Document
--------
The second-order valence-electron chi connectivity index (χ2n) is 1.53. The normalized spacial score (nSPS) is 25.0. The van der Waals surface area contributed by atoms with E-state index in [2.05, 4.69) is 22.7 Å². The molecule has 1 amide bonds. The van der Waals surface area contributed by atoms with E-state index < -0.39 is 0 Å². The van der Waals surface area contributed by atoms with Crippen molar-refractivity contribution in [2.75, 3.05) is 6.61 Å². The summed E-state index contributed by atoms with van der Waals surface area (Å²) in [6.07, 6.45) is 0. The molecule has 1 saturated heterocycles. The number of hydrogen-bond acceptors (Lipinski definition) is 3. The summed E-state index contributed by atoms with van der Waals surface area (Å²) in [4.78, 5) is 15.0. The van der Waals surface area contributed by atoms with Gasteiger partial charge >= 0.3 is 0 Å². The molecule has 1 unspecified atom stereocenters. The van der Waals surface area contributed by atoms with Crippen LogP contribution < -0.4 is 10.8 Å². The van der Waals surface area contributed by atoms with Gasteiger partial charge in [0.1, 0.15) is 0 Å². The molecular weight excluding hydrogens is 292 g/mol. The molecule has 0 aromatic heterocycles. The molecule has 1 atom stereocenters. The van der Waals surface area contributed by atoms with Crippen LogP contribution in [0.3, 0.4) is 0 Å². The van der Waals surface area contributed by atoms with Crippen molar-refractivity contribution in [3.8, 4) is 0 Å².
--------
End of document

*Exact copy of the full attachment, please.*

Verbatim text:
The second-order valence-electron chi connectivity index (χ2n) is 1.53. The normalized spacial score (nSPS) is 25.0. The van der Waals surface area contributed by atoms with E-state index in [2.05, 4.69) is 22.7 Å². The molecule has 1 amide bonds. The van der Waals surface area contributed by atoms with E-state index < -0.39 is 0 Å². The van der Waals surface area contributed by atoms with Crippen molar-refractivity contribution in [2.75, 3.05) is 6.61 Å². The summed E-state index contributed by atoms with van der Waals surface area (Å²) in [6.07, 6.45) is 0. The molecule has 1 saturated heterocycles. The number of hydrogen-bond acceptors (Lipinski definition) is 3. The summed E-state index contributed by atoms with van der Waals surface area (Å²) in [4.78, 5) is 15.0. The van der Waals surface area contributed by atoms with Gasteiger partial charge >= 0.3 is 0 Å². The molecule has 1 unspecified atom stereocenters. The van der Waals surface area contributed by atoms with Crippen LogP contribution < -0.4 is 10.8 Å². The van der Waals surface area contributed by atoms with Gasteiger partial charge in [0.1, 0.15) is 0 Å². The molecular weight excluding hydrogens is 292 g/mol. The molecule has 0 aromatic heterocycles. The molecule has 1 atom stereocenters. The van der Waals surface area contributed by atoms with Crippen LogP contribution in [0.3, 0.4) is 0 Å². The van der Waals surface area contributed by atoms with Crippen molar-refractivity contribution in [3.8, 4) is 0 Å².